Vol. 28 • Issue 9
• Page 8
On a sunny Saturday afternoon in March 1996, I was lying on the floor of my rec room, engrossed in a fascinating videotape.
On the TV was Mary Reilly, arguably the greatest occupational therapy theorist of the 20th century, talking casually to Betty Cox, COTA, (off camera) about her life and work. Mary was in her 60s at the time, relaxed and emitting that mischievous Irish charm for which she was famous. I felt like she was right in the room with me.
Of course she wasn't. In 1996 Reilly was 79 and living in seclusion near Los Angeles. All I knew of her was that she had pioneered what later became the systems-theory approach in occupational therapy while a professor at the University of Southern California, and the famous quote from her 1961 Slagle Lecture: "Man, through the use of his hands, as they are energized by mind and will, can influence the state of his own health." I, too, knew it by heart.
AOTA recently announced Mary Reilly's death on Feb. 28 at age 95, calling her a "true legend."
Reilly worked in many places during her career, but found her true calling as an OT educator at the University of Southern California and other places. Her students have gone on to enlarge upon and spread her model of practice since the 1960s.
She had a famously razor-sharp tongue that left you in no doubt about what she thought. "I am a revolutionary," she had told Cox in their interview. "A changer of the status quo."
Reilly last "spoke" to her colleagues in May 2007, at age 90, when she recorded a message given through long-time friend Carolyn Baum, then in her second tenure as AOTA president, at Baum's outgoing presidential address at the national conference in St. Louis.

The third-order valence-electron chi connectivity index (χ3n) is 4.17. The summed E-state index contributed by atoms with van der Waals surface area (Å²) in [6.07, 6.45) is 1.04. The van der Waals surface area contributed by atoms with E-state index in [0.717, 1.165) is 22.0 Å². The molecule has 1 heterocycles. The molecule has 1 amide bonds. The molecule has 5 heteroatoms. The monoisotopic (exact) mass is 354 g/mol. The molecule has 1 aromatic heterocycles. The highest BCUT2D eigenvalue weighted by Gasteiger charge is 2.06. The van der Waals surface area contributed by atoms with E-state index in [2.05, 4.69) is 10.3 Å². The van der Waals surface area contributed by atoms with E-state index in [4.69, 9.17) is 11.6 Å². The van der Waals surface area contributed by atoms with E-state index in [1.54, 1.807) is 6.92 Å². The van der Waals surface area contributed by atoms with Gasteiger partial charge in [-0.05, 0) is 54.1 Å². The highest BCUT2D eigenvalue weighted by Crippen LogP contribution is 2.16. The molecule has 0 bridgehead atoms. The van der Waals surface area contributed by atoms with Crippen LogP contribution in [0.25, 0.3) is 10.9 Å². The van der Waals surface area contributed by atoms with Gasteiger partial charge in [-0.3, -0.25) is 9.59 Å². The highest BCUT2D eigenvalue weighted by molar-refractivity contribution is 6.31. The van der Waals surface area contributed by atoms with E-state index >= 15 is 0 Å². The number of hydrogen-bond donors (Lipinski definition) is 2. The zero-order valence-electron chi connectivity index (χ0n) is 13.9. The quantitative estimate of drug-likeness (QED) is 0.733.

"Make sure you tell them we have to have a change in our culture." Reilly's words rang in the auditorium despite her failing voice. Baum relayed the rest of their conversation on that topic.
"She said we must place our focus on. helping those with chronic health conditions live their lives with. a quality of life that enables health and engagement," Baum said. "I promised her that we were placing our efforts on the occupational needs of the people we serve."
For a full professional biography of Mary Reilly, go to www.aota.org.
OT Loses Former AOTA President Ann Grady, Leader and Innovator
Ann Grady, president of AOTA from 1990 to 1992, passed away March 18 from complications of a stroke. I remember Ann as a kind woman who came to her post at the beginning of a tumultuous decade in occupational therapy when corporate rehab was entering the scene, and occupation was a word not many OTs had time for.
But Grady championed family-centered care and had a vision of the importance of participation that today has become one of the identifying tenets of occupational therapy. She spent most of her career as director of the OT department at Children's Hospital in Denver and was also an educator at Colorado State University and the University of Colorado.
Ann also served as Speaker of the Representative Assembly from 1977 through 1979, in the first decade of the assembly's existence, and was an officer in AOTA before her election as president.
I remember her 1994 Slagle Lecture on inclusion and personal community building because it spoke of relationships between people in varying environments and the supports they needed to grow. I'd been focused on occupation as activity; her talk led me to realize participation with others was a large part of quality of life.
For Ann Grady's full professional obituary, go to www.aota.org.